Some years ago I did a couple gigs speaking to groups of prospective and published authors under the auspices of an agent friend of mine. And in every session I was shocked (seriously—shocked!) to learn that most of these people expected their relationship with their editor to be an adversarial one.
That is so not what I want.
Yes, I am a paid critic. But I’m a friendly one. I want every book I work on to be the very best it can be. There are ulterior motives for this, of course; if the book does well, the publisher will ask me to edit another one. If the book does well, the author will ask to work with me again. If the book does well, other authors will think I’ll have what she’s having and ask to work with me too.
Aside from career/financial considerations, though, I’m talking about the emotional considerations. About the joy I take in the job. And there is no joy, my friends, on a battlefield. So I work very hard to make my work both professional and cordial … and I try to share the delight I find in it.
Ninety-five percent of my job is delivering what amounts to “extreme criticism”—and I have to do it in a way that makes the recipient glad to have it.* Some days I succeed better than others, but I’m dead serious when I say I do not want that adversarial relationship you think you’re expecting. (Remember this? Read it again. No, really. I’ll wait.)
What I want is for us to be a team. From the moment I learn we’ll be working together, I consider myself on yours. And I bring more than a decade’s worth of hands-on editing experience (and a lifetime of purposeful reading) with me. When we begin the work, I’m a cheerleader, confidante, consultant, teacher, writing partner, wordsmith … I’m not going to blow smoke up your skirt and I’m not going to sugarcoat, but I’ll be professional and nice. And if I can get you to delight in the work we do together, so much the better.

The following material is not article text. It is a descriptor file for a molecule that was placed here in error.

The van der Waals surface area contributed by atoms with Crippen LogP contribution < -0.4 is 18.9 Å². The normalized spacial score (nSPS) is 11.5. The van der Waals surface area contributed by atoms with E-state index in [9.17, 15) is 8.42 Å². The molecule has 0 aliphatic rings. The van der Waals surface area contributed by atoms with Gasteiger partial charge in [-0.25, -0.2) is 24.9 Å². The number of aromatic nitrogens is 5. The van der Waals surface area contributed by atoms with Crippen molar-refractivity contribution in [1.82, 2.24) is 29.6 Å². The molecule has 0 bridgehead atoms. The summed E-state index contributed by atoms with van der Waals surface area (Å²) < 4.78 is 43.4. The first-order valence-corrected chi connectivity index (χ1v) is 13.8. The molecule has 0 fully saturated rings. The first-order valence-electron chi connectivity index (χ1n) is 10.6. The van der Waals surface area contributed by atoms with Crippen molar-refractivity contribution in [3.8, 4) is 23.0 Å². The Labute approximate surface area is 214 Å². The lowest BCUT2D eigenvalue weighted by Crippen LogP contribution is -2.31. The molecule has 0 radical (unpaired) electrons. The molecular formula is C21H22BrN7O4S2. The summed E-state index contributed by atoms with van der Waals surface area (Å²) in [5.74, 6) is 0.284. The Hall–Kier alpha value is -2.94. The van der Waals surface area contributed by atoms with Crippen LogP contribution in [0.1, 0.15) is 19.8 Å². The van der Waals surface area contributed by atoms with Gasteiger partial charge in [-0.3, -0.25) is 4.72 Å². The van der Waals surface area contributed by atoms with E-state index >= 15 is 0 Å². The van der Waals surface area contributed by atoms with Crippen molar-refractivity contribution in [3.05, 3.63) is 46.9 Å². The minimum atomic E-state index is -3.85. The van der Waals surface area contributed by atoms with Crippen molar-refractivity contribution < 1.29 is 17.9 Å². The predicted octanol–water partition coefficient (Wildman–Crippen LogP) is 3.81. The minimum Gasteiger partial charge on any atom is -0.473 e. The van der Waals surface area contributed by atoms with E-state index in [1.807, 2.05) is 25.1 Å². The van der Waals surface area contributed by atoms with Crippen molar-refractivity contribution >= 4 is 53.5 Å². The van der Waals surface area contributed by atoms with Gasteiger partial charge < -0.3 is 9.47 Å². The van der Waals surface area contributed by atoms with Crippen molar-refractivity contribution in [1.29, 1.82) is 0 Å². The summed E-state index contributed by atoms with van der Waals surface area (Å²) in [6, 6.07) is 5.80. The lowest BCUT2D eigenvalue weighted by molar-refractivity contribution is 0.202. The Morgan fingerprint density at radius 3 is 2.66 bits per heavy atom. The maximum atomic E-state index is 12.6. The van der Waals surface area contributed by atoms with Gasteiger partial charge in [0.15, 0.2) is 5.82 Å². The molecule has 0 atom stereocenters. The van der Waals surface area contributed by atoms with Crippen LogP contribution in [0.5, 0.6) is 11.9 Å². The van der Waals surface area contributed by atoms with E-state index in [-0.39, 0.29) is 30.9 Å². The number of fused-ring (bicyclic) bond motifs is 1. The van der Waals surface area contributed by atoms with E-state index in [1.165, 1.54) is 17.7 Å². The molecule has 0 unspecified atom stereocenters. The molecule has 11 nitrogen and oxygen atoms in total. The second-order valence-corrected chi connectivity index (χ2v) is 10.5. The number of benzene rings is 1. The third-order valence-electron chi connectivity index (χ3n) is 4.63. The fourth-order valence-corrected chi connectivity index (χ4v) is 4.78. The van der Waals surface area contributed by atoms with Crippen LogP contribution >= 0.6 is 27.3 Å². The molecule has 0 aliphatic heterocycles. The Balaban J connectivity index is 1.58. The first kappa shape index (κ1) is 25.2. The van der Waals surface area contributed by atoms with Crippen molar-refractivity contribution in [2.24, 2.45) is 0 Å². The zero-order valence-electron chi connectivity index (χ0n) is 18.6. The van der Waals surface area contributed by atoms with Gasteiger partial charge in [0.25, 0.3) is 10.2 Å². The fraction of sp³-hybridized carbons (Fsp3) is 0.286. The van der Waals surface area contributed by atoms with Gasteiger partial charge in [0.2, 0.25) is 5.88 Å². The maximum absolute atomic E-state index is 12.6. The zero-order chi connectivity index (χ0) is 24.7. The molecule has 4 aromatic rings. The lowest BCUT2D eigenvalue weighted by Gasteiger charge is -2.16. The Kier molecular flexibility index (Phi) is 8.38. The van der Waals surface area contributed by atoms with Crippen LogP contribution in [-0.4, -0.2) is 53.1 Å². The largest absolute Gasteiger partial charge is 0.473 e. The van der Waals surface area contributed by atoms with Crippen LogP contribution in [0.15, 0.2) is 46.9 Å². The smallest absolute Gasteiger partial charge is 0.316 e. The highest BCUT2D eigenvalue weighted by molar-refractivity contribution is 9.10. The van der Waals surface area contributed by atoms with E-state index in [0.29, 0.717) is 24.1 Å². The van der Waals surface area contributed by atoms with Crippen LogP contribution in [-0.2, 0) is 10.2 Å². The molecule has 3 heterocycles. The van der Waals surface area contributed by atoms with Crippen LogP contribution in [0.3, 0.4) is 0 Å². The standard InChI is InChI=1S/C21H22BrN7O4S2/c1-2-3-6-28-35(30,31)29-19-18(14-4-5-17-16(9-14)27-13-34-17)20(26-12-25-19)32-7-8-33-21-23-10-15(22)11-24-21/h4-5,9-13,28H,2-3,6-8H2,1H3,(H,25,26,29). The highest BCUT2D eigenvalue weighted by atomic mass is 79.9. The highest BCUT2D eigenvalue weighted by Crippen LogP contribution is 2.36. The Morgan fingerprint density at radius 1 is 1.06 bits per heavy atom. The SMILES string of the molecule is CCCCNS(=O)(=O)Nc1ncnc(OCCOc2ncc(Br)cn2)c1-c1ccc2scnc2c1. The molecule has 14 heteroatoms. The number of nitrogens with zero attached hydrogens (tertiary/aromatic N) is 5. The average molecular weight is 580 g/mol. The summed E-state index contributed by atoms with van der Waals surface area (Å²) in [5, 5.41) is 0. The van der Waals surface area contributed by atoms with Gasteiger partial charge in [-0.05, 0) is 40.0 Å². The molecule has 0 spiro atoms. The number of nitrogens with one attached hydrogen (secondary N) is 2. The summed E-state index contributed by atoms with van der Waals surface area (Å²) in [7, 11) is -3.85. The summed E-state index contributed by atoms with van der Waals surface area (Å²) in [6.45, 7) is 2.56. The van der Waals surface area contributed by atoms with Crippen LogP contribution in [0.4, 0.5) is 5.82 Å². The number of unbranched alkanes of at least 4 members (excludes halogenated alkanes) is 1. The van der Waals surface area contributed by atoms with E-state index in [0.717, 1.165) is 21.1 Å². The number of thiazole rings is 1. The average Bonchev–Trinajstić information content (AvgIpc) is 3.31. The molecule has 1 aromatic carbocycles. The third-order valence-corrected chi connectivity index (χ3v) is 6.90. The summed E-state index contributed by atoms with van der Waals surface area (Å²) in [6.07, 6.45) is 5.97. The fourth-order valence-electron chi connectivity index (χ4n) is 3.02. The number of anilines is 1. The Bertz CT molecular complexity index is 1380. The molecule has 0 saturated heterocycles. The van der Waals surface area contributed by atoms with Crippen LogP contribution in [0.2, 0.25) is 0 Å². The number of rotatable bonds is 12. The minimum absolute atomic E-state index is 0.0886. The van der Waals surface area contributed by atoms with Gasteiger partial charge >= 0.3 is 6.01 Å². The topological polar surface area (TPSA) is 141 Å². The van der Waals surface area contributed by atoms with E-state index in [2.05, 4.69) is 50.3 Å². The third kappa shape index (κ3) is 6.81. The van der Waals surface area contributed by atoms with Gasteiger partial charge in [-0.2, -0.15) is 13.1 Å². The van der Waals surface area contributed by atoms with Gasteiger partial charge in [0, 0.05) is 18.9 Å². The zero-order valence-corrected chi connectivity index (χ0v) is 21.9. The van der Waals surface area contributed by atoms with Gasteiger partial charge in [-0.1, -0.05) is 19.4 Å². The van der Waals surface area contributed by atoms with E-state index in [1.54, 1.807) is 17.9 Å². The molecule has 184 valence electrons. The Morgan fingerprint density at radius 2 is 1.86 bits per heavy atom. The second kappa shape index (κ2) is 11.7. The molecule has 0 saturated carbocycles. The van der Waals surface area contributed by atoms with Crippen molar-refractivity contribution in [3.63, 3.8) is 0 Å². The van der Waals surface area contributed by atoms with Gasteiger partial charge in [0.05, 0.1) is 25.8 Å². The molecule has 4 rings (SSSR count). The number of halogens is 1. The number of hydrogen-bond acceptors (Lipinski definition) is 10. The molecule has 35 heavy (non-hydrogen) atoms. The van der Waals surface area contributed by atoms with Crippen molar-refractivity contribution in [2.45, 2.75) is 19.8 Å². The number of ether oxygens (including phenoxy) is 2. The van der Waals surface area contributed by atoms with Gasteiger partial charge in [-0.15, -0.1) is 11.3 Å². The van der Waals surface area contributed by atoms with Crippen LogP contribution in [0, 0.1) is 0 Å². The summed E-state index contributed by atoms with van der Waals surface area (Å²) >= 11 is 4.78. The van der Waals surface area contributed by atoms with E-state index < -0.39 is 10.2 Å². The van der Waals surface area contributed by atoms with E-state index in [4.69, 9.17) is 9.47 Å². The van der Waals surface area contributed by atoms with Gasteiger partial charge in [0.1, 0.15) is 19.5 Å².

Which means I need you to be on my team too. I need you to treat me like your partner. I need you to trust I have your best interests at heart. I need you to remember I have experience doing this work. I need you to have an open mind (and heart) about our project.
In other words, don’t kill the messenger, kids. Please. And I’ll be pathetically grateful if you don’t leave that snippy comment in the margin.
Your publisher hired me to work with you. I truly want to make you happy, but I’ll keep pushing if I think the manuscript needs more work. Because when push comes to shove, my loyalty is to that publisher (who will sign my check) and to the book itself.
I love my work. I take pride in it. I hope your book does well, because in small part, it reflects on me. My name isn’t on the cover but my fingerprints are.
* As you might guess, independent authors, who are paying me themselves, are a lot more interested in having a smooth working relationship.
Tweet: My name isn’t on the cover but my fingerprints are.
Tweet: I take a lot of joy in my job. But there is no joy, my friends, on a battlefield.
Tweet: I must deliver criticism & do it in a way that makes the recipient glad to have it.
Disclosure of Material Connection: I have not received any compensation for writing this post. I have no material connection to the brands, products, or services that I have mentioned. I am disclosing this in accordance with the Federal Trade Commission’s 16 CFR, Part 255: “Guides Concerning the Use of Endorsements and Testimonials in Advertising.”